It was that knights arrant that caught my eye. I know there were more likely to be a number of naughty knights as opposed to good ones, but it’s not a phrase that has arisen in literature before. And certainly not in the context the writer was using *shakes her head in dismay*.
It does behoove one to know the difference when using them fancy words…
…started as my way of dealing with a professional frustration with properly spelled words that were out of context in manuscripts I was editing as well as books I was reviewing. It evolved into a sharing of information with y’all. I’m hoping you’ll share with us words that have been a bête noir for you from either end. Consider sharing this Word Confusion with friends by tweeting it.
|Credit to: Apple Dictionary.com; Merriam-Webster: arrant and errant|
|Part of Grammar:|
|[Attrib.; dated] Complete
Being notoriously without moderation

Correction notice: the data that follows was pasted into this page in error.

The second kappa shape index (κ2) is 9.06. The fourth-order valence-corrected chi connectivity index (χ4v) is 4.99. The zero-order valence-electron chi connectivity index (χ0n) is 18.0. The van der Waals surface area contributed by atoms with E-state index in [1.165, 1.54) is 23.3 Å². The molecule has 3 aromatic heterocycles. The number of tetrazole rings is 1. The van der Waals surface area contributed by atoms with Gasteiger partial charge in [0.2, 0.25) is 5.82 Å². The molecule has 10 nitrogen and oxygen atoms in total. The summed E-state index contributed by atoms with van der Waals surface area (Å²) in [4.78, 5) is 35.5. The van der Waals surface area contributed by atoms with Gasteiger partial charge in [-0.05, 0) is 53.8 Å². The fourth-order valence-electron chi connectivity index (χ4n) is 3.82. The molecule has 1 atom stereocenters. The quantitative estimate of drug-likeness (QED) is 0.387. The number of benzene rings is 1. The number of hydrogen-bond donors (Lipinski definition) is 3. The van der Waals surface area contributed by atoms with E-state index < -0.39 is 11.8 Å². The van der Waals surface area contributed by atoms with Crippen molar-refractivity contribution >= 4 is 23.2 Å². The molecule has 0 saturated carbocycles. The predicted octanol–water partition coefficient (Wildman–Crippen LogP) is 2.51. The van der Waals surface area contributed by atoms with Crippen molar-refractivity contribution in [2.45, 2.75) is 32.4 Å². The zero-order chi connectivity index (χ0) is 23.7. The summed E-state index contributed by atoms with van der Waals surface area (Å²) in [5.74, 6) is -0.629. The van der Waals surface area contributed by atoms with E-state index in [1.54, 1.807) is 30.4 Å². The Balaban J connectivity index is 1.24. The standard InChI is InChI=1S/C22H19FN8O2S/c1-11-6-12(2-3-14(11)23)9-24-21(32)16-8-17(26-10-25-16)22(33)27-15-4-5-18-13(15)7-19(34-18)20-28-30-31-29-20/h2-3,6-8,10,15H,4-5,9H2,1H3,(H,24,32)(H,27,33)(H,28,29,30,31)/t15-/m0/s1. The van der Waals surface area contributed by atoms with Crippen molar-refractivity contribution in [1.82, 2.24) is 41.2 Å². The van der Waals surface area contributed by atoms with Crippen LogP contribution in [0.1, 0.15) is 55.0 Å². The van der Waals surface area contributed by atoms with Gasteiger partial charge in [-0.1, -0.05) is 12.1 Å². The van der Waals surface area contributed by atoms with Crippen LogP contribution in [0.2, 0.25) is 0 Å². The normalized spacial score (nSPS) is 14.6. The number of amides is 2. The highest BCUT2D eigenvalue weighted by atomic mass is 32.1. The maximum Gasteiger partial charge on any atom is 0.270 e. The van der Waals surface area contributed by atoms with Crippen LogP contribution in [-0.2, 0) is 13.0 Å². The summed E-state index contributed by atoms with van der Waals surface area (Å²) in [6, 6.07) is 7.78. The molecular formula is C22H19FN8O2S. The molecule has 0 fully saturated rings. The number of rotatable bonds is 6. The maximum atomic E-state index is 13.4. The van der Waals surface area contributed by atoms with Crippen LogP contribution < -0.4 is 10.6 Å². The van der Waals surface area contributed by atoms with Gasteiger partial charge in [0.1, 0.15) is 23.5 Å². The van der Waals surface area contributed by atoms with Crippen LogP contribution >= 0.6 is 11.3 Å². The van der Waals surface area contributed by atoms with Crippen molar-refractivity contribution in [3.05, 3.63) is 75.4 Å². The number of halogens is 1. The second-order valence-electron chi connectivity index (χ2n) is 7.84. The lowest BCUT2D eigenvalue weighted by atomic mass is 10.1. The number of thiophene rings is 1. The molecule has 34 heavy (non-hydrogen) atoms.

|[Attrib.] Erring or straying from the proper course or standards 1
[Often postpositive; Archaic; Literary] Traveling in search of adventure 2
|What arrant nonsense!
“We are arrant knaves, all; believe none of us.” – Shakespeare
|He could never forgive his daughter’s errant ways.
That same lady errant abides within.
They were knights errant seeking to fulfill a quest.
He was an errant knight, always moving about on his travels.
‘Twas an errant breeze that caught her hair.
She was an errant child always getting into mischief.
He chased an errant golf ball.
|Adverb: arrantly||Adverb: errantly|
|History of the Word:|
|Middle English variant of errant was originally used in phrases such as arrant thief meaning outlawed or roving thief.||First known use: 14th century
2 Middle English from the Old French errant meaning traveling and the present participle of errer, from the late Latin iterare meaning go on a journey from iter meaning journey.
C’mon, get it out of your system, bitch, whine, moan…which words are your pet peeves?